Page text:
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Empowering You Loved Ones for Informed Decision-Making

If you lose the capacity to make your healthcare/personal care or financial decisions, what will happen? Most Albertans believe that their spouses or common law partners will automatically have the authority to make such decisions on their behalf. However, this is not the case.

Unlike some other Canadian provinces, Alberta does not have legislation that sets out an order of priority for substitute decision-making for incapable adults. In Alberta, there is no law that automatically gives your family or loved ones the right to make decisions on your behalf. The Adult Guardianship and Trusteeship Act authorizes a health care provider to select your nearest relative to make treatment decisions in specific emergency or temporary situations. However, in situations of a non-urgent nature your family does not have the authority to make decisions on your behalf in the absence of a Personal Directive/Enduring Power of Attorney or a Court order.

On this basis, we strongly recommend that every Albertan prepares both an Enduring Power of Attorney and a Personal Directive. Such documents are preferable to relying on the guardianship and trusteeship process for many reasons. The application process for obtaining a guardianship and trusteeship order is lengthy, challenging and, if you engage a professional, expensive. In Alberta, even simple, uncontested desk applications for guardianship and trusteeship are currently taking at least 4-6 months to receive a Court order. This is a lengthy delay when family members require access to the incapable adult’s finances or health care records, or are making arrangements for the adult’s long term care. Most significantly, perhaps, the person that is appointed as your Guardian and Trustee may not have been the person that you would have chosen to manage your finances or make your personal care decisions.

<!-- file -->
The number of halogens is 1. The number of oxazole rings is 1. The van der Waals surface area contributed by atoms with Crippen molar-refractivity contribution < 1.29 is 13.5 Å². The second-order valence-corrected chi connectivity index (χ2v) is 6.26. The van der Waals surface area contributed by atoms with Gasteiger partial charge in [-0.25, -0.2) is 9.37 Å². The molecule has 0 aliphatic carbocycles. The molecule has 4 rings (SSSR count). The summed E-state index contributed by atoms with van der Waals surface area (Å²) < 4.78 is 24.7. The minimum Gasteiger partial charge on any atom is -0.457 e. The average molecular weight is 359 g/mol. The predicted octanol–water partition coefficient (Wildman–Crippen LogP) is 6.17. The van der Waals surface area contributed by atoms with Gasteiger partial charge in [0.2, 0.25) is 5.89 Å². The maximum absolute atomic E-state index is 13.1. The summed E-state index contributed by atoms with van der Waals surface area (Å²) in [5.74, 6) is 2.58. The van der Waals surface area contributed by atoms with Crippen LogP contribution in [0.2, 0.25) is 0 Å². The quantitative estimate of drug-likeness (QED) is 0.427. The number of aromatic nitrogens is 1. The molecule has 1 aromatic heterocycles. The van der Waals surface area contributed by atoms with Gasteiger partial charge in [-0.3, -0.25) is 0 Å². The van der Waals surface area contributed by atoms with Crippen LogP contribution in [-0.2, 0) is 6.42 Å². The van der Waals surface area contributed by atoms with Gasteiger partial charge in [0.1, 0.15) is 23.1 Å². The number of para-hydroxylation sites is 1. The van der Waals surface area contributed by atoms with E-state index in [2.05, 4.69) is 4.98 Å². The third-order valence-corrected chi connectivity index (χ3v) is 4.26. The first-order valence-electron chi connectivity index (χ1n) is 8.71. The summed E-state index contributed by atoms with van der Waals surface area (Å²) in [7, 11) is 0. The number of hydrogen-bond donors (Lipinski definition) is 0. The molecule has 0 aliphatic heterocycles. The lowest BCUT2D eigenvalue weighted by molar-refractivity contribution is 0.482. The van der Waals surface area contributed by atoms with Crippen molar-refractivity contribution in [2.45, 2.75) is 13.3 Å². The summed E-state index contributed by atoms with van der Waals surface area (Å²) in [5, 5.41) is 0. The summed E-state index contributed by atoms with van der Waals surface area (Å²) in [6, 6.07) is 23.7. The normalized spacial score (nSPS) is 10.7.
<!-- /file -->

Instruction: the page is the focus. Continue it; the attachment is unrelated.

By contrast, Enduring Power of Attorneys and Personal Directives allow individuals to appoint whomever they wish to make their decisions for them in the event of incapacity. Also, once the incapacity has been confirmed (by whatever means the individual directs), the appointed decision maker can promptly begin acting on your behalf and according to your instructions. 

Such documents can also be used to provide your decision maker with specific instructions as to how you wish them to exercise their authority during your incapacity. Your Personal Directive may directly communicate specific instructions, preferences and values with respect to medical treatment, accommodation or participation in social activities. Your Enduring Power of Attorney may specifically instruct your decision maker to financially assist a family member, to continue making donations to your chosen charities, or to formally account to specific people on a periodic basis. Planning ahead also allows your family members to have a degree of certainty and comfort when they are faced with difficult decisions and stressful circumstances. The simple act of creating a Personal Directive may promote discussion about your personal care/healthcare wishes with your agent and loved ones, which will place your appointed agent in a better position to make decisions that accurately reflect your wishes in the event that your agent needs to exercise her authority on your behalf.

Our Wills, Estates, + Trusts Group has expertise and experience in this area and can assist if you wish to prepare an Enduring Power of Attorney and Personal Directive, or discuss  preparing an estate plan that contemplates your specific circumstances and will assist to implement your intentions.